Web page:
8. Getting back on topic, do you fellow posters, especially Tom and Joe, have multi axes timelapse systems ( eg. Pan, Tilt, Track) ? Can they run in real-time as well? Would you mind posting a photo of your rig(s) .... and what software do you use to control them? The rig featured on the MOCOMAN link appeared to have a friction style track drive. I use what I call my "landscape-dolly" : a real simple bicycle chain driven, wooden platform dolly with a built on euro-mount and tripod leg retainers. Originally it was built for one-pass time lapse work but the guys who built it over engineered it and it does a great job for multi-pass work if needed! I can attach a photo of it in action later if any one is interested.
  9. Christian, Thanks for the info on the Ultrascope telephoto lenses. I wonder how many sets of the telephoto lenses were fabricated? I recently purchased a Cinepanoramic anamorphic lens adaptor with its lens support accessories (French) for a bargain price at a garage sale: it looks like its shooting days are probably over but it will make a great paperweight!
  10. >This is an entirely different consideration to the DVD you then put the material on; it's perfectly possible to make an NTSC DVD containing carefully converted NTSC material which won't play on anyone's DVD player, regardless of these other considerations. Thanks Phil, In regard to the DVD do you mean the quality of the actual disc or the ability of the player? ......and are domestic US TV's multi-standard?
  11. Here in Australia we are PAL standard. The problem I believe for DVD playback in the US is the fact that most of the actual monitor/TV sets are NTSC. Most modern TV sets in OZ can display PAL, SECAM,and NTSC signals. I went through the whole standards conversion PAL to NTSC for a DVD project and my recipient couldn't play it on their TV set. (NTSC). Must have been a crook conversion. My solution was to send it as a mid rez QuickTime.mov file and they could then play it succesfully on their Mac Cinema display monitor. My question is - are TV sets in the US multi standard like ours are here, or only NTSC capable??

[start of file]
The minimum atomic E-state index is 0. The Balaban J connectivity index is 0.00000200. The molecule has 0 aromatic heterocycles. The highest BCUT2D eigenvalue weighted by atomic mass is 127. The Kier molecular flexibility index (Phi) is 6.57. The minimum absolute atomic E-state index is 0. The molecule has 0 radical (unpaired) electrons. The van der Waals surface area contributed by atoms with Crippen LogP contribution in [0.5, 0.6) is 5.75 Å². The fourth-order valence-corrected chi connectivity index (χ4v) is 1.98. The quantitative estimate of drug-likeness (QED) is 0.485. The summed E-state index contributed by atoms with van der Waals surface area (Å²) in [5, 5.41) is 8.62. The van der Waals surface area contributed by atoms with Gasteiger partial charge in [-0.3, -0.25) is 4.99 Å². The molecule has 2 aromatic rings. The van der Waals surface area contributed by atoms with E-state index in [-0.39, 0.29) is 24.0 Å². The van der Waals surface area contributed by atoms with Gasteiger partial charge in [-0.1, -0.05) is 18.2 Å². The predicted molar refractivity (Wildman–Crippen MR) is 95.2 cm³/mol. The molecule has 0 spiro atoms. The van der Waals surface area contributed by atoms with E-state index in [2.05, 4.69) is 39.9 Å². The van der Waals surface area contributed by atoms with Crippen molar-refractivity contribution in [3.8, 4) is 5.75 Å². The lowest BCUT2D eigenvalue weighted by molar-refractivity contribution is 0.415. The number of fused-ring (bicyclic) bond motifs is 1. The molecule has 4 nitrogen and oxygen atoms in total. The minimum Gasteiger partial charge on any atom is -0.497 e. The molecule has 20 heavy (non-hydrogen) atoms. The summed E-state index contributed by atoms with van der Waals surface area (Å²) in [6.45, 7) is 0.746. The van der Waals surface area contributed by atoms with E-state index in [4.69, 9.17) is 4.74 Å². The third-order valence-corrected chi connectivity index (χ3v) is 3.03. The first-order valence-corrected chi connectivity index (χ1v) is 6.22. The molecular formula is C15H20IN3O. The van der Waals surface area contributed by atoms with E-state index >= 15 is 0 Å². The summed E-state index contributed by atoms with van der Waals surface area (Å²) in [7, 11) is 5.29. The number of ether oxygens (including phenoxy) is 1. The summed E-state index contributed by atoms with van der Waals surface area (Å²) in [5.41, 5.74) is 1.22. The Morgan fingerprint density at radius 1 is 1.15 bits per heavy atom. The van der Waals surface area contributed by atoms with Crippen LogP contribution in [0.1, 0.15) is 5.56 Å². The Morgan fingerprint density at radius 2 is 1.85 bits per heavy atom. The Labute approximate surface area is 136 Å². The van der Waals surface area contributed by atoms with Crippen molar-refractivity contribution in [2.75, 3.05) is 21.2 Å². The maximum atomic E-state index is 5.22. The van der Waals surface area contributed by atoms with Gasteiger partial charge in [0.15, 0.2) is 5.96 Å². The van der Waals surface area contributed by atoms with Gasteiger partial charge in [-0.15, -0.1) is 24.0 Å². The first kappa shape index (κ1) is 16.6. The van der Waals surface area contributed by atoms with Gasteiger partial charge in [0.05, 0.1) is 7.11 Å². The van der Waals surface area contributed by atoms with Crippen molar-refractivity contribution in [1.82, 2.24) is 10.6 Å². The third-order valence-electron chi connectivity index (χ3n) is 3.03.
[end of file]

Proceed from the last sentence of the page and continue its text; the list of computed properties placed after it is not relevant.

12. A colleague of mine has a set of 2 anamorphic long lenses. They are 400mm and 600mm focal length, both f5.6. Did Isco manufacture 200mm and 300mm spherical lenses and fit rear anamorphic adapters inside? Were "telephoto'' anamorphic lenses common, as most of the prime A-lenses discussed here are in the 40mm to 135mm range? Thanks for the info on the Cinemascope newsreel/low-budget adapter, my colleague has one of those as well and I was always curious about its' application.
  13. Hi Rob, I've been using Eyemo's filming a short project about the Sydney Harbour Bridge for my university post-graduate course. (Try lugging a Mitchell GC and accessories up to to the top of the main arch - my AC did once and it almost wiped him out - never again!) It is somewhat ironic that a 60 year old WW2 camera operated by a cameraperson of a certain age is photographing a 75 year old bridge mainly in time lapse. Has anyone ever modified an Eyemo to run in reverse? There is just something about Eyemo's. I have attached a link to a short clip from an offline edit of the project for your interest. http://www.vimeo.com/1121373